When he is put onto the street by his abusive father, fifteen-year-old Billy never dreams that he is embarking on a journey that will force him to choose his place in an intimidating world. Set in 1957, Billy’s story of fending for himself unfolds in letters to his younger sister. He speaks for a generation fascinated with UFOs and Elvis Presley. But his letters also record the clash of innocence and iniquity, including a first sexual skirmish, until a confrontation with a band of menacing hunters forces him to take a stand—a dangerous one.
My new novel, Billy of the Tulips, is scheduled for release by TouchPoint Press in two weeks. Its story has been called “...a realistic depiction of young adulthood and coming of age... it’s My Side of the Mountain meets Hoboken, New Jersey.”
I invite you to sample the first pages . . .
Nick gave up on his son before the newborn was brought home from the hospital. He wanted to name his first child after himself, just as his father had named him. Nick. A no-nonsense, four-letter word that claimed respect simply from its sound. The name had spit to it and fit him as snugly as his cop’s baton conformed to his grip. But Nick didn’t get his way.
He came from a family of rough-and-ready men. Four brothers, factory workers like their father, and a sister—the youngest. On days off from his patrolman’s job, Nick supplemented his salary with day labor as an ironworker, clambering among high girders at construction sites to weld seams or tighten bolts. When she met Nick, Anita Smetana was working the line at the cigar manufacturing plant that was a major employer of the city’s women. Nick liked that she was tall, pretty, and shy, and she fell hard for his good looks and two-fisted attitude. But when Nick and Anita married, he found his authority eclipsed by a seamless alliance of strong-willed women.
His willful mother-in-law started it.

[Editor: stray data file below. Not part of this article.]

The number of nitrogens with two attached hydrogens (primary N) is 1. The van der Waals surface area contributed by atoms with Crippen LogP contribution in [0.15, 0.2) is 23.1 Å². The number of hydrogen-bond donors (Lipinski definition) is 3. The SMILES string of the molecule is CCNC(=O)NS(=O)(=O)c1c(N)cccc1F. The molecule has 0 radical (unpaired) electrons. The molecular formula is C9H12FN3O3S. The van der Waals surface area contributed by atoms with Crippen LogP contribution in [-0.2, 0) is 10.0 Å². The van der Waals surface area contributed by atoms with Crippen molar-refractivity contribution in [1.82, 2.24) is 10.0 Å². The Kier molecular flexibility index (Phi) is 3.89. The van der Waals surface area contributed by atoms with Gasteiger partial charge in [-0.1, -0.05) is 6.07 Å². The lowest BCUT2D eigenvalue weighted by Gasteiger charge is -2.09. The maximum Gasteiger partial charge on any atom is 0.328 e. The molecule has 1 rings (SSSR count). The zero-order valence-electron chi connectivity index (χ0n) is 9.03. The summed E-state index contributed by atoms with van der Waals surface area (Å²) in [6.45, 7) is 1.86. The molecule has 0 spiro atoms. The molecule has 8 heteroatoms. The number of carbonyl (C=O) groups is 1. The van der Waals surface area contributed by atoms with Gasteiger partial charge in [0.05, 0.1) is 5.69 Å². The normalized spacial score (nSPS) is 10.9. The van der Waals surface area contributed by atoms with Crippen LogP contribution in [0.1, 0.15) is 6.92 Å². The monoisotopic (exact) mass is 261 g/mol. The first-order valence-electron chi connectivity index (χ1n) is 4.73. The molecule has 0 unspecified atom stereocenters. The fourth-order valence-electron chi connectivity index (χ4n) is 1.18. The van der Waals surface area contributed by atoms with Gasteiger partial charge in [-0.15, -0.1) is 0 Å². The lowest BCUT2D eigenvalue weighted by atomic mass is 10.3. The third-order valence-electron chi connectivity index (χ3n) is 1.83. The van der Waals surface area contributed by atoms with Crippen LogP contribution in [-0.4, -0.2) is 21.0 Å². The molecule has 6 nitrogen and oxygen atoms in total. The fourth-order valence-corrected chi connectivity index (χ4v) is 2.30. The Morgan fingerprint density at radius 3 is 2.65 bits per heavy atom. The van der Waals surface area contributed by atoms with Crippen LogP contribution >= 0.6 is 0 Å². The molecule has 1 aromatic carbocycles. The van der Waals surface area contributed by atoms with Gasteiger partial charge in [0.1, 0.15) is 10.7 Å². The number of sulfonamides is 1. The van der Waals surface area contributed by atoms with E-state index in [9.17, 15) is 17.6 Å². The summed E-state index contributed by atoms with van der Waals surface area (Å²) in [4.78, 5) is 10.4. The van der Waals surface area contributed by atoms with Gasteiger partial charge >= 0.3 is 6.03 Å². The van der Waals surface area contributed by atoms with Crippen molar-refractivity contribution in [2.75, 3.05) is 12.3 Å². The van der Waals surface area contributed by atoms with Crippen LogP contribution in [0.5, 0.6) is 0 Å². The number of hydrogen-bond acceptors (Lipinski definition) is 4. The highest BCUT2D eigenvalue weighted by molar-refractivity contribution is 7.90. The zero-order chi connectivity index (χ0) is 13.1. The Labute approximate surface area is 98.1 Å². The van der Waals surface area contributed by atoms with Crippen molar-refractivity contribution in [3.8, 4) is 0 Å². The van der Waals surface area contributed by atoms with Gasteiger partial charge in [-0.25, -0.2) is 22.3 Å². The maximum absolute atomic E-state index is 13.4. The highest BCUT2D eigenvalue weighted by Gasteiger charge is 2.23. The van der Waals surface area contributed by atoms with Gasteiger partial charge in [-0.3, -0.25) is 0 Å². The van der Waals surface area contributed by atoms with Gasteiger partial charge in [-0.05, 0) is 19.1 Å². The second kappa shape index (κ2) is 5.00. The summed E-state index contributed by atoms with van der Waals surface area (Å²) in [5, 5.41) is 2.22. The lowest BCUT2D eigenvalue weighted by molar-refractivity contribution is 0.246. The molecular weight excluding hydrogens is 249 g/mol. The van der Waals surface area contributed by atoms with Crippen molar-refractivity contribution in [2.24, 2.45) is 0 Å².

“William,” she proclaimed in a thick Ukrainian accent. “Like his grandfather. This is what we do in our family.”
“That’s our tradition,” Anita agreed.
Her mother and sisters had him debating the child’s name for hours. They clustered around the hospital bed like bees at a honeycomb. Anita finally offered a suggestion to satisfy everyone, and Nick failed to recognize the deceit of her compromise. “Hon, it’s gonna’ be confusing to have two Nicks in one house,” she explained to him. “S’pose we give the baby two names—Nicholas William?”
In 1942, the children of blue-collar workers seldom had two names. Nick didn’t, and neither did his father or brothers. But Nicholas William Valenti it was. The name was formalized with a raised red seal on the child’s birth certificate and legitimized in the baptism records of Saint Mary’s parish. And that was it. But, from the get-go, when it came to the baby, it was Billy this and Billy that.
The boy was a burgeoning disappointment to Nick, a handyman who succeeded at just about any task: drive a truck, hang wallpaper, paint a house, repair a Studebaker, build a bookcase, sew slipcovers and match them with curtains, nail together a dog house, erect a fence. They called guys like him jacks-of-all-trades. But as Billy grew, Nick observed with a sinking heart that his firstborn was ungainly in sports, inept at hand-eye coordination, and anxious about spiders, deep water, and high places. He was even scared of the dark. As further mortification to his father, Billy didn’t outgrow a childhood speech impediment that left him pronouncing “r” as “w.” Something as simple as Billy buying a Popsicle from the Good Humor truck on a summer afternoon was painful for Nick to watch from the apartment above. As the pack of kids pressed around the ice cream man and shouted what they wanted, Billy held back and waited his turn. Without fail, he was the last to make his purchase.
Billy took after Nick’s mother, a pliant, pigeon-toed woman who bowed to the will of a harsh husband. She hadn’t gone beyond the eighth grade and married young. Five babies came every two years like clockwork until a series of miscarriages ruled out more pregnancies. If she wearied of a life circumscribed by kitchen, bedroom, and nursery, she kept it to herself, just as she remained close-mouthed about the growing lump in her breast. The cancer overtook her before she reached forty.
There was one sure way to set Billy on the right track, Nick was certain. One route to becoming a man.